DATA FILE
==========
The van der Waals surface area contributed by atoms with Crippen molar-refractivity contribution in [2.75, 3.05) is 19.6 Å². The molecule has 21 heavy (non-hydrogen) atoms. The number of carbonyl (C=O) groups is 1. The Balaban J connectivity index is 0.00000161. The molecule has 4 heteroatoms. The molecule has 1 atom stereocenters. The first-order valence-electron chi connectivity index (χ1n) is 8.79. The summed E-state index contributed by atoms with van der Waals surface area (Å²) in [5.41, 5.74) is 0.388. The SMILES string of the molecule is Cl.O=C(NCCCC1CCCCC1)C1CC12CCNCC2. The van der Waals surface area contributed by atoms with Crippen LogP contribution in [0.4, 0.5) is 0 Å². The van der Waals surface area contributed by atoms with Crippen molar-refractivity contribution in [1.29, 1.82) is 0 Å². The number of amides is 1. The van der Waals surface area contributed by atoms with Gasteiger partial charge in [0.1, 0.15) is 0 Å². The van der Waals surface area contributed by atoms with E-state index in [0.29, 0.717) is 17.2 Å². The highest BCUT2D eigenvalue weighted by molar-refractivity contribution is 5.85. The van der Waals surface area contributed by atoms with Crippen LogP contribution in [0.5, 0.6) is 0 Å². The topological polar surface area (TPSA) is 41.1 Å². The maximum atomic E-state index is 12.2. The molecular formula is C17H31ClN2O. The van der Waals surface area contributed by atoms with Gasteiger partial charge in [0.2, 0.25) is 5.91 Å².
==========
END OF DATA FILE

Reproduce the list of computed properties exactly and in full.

The van der Waals surface area contributed by atoms with Crippen molar-refractivity contribution in [2.75, 3.05) is 19.6 Å². The molecule has 21 heavy (non-hydrogen) atoms. The number of carbonyl (C=O) groups is 1. The Balaban J connectivity index is 0.00000161. The molecule has 4 heteroatoms. The molecule has 1 atom stereocenters. The first-order valence-electron chi connectivity index (χ1n) is 8.79. The summed E-state index contributed by atoms with van der Waals surface area (Å²) in [5.41, 5.74) is 0.388. The SMILES string of the molecule is Cl.O=C(NCCCC1CCCCC1)C1CC12CCNCC2. The van der Waals surface area contributed by atoms with Crippen LogP contribution in [0.4, 0.5) is 0 Å². The van der Waals surface area contributed by atoms with Crippen molar-refractivity contribution in [1.29, 1.82) is 0 Å². The number of amides is 1. The van der Waals surface area contributed by atoms with Gasteiger partial charge in [0.1, 0.15) is 0 Å². The van der Waals surface area contributed by atoms with E-state index in [0.29, 0.717) is 17.2 Å². The highest BCUT2D eigenvalue weighted by molar-refractivity contribution is 5.85. The van der Waals surface area contributed by atoms with Crippen LogP contribution in [0.5, 0.6) is 0 Å². The topological polar surface area (TPSA) is 41.1 Å². The maximum atomic E-state index is 12.2. The molecular formula is C17H31ClN2O. The van der Waals surface area contributed by atoms with Gasteiger partial charge in [0.2, 0.25) is 5.91 Å².